News Politics ‘Do the right thing’: PM urges banks to pass on rate cuts as shoppers clear supermarket shelves
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‘Do the right thing’: PM urges banks to pass on rate cuts as shoppers clear supermarket shelves

scott morrison banks virus
Supermarket shelves are being cleared across Australia – but Mr Morrison says panic-buying is unnecessary. Photo: AAP
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Prime Minister Scott Morrison has urged the big banks to “do the right thing” after the Reserve Bank announced an emergency interest rate cut to protect the economy from the fallout of the coronavirus outbreak.

Westpac and the Commonwealth Bank moved quickly to pass on the rate cut to home-owners after the RBA cut official interest rates by 0.25 per cent.

The RBA has slashed the official cash rate to a record low of 0.5 per cent. Tuesday’s cut will save $40 a month for the holder of a $300,000 mortgage.

The Prime Minister urged banks to “do their bit” to support Australians face the economic threat as he revealed he was working with supermarkets to deal with panic buying of non-perishables.

“There is no doubt that if the bank were to take a decision today on cash rates that the government would absolutely expect the four big banks to come to the table and to do their bit in supporting Australians as we go through the impact of the coronavirus,” he said.

“I don’t see it as any different to what Qantas did when we called out to Qantas and we said, we need your help. We need to get some people out of China. We need to get some people out of Japan. And Qantas showed up.

“I would expect [the banks] would do the right thing by those Australians who are looking to see any support that the Reserve Bank would be seeking to provide at this time.”

Tuesday’s rate cut follows the first human-to-human transmission of the virus in Australia, involving a western Sydney doctor.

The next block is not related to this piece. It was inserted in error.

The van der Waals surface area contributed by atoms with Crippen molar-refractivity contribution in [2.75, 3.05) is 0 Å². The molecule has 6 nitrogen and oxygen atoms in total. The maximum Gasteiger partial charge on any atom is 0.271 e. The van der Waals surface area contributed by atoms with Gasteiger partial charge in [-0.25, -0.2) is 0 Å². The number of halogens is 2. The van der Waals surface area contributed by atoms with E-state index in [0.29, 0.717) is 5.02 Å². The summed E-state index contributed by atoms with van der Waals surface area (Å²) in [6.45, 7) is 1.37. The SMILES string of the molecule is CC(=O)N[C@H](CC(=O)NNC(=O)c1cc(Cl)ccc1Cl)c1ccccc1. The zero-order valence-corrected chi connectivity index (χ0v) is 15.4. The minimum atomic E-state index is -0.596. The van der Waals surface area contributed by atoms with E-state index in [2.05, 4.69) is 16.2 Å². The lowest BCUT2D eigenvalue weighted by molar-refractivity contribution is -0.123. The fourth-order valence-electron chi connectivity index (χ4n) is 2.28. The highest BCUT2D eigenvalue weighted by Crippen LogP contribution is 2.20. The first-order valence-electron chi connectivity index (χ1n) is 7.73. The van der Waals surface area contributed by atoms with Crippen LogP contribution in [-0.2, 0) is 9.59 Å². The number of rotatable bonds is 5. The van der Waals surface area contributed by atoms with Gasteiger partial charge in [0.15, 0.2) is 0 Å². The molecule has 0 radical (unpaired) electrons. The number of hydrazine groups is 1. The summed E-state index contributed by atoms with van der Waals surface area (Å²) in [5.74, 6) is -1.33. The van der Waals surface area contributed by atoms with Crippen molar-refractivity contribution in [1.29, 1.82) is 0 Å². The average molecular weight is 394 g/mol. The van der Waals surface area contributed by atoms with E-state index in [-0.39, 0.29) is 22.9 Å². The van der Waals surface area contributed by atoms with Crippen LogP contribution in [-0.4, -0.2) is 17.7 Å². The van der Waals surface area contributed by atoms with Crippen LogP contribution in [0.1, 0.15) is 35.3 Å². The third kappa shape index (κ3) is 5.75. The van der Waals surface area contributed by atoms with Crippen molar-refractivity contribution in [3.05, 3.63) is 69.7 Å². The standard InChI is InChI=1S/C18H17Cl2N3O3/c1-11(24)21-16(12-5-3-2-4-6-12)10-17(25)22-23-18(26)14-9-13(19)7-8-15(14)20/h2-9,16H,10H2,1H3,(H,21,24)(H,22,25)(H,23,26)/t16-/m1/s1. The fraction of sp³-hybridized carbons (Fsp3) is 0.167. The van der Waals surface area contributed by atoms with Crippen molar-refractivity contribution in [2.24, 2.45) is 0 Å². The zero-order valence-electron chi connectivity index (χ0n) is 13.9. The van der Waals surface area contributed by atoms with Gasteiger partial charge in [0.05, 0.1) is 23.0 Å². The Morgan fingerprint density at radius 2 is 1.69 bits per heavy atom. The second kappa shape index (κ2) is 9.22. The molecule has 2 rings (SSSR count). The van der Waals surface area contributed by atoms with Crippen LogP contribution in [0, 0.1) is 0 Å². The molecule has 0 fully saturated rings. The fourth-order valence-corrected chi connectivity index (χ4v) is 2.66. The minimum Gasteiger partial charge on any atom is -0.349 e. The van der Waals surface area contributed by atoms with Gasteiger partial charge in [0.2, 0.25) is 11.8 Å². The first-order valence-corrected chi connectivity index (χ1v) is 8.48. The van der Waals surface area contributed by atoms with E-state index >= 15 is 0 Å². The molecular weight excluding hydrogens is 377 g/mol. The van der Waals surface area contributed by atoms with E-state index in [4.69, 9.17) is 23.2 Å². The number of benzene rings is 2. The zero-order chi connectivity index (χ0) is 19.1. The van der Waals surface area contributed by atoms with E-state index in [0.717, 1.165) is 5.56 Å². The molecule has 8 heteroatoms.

Earlier, Attorney-General Christian Porter flagged using tough biosecurity laws to detain suspected coronavirus sufferers to fight the spread of the infection.

Under existing laws, the government already has the power to detain people infected with the virus.

Mr Porter said the public should prepare for those laws to be activated.

“It is likely that the laws will get used on a larger scale and it is very likely that Australians will encounter practices and instructions and circumstances that they have not had to encounter before,” he told ABC Radio National on Tuesday.

“There could be the declaration of what are called human health response zones, and that could mean there are specific requirements for screening measures for people going in and out of such a zone.”

Mr Hunt said the search was on for anyone who might have come in contact with Australians who have contracted the virus.

“They’re now conducting what’s called a full-contact tracing. Contact tracing means that, as it sounds, they’re reaching out, working through all of the people that the individual has been in contact with, which is what we’ve done with all of the Australian cases,” he said.

“There are now 33 Australian cases and an initial 15 from Wuhan or associated with Wuhan, all of whom cleared the virus, 10 from the Diamond Princess – six of those 10 have cleared the virus and have returned home.

“Very sadly, of course, we’ve lost James Kwan, a 78-year-old man from Western Australia, and now we have the eight cases that have emerged in the last week within the community – seven from Iran and this one case of the health worker in NSW.

More than 10,000 tests for coronavirus have been conducted in Australia for the 33 positive results.

Mr Hunt urged Australians to remain calm and said there was no need to stockpile food or medical supplies.

“As a nation, as a community, we’re all in this together,” he said.

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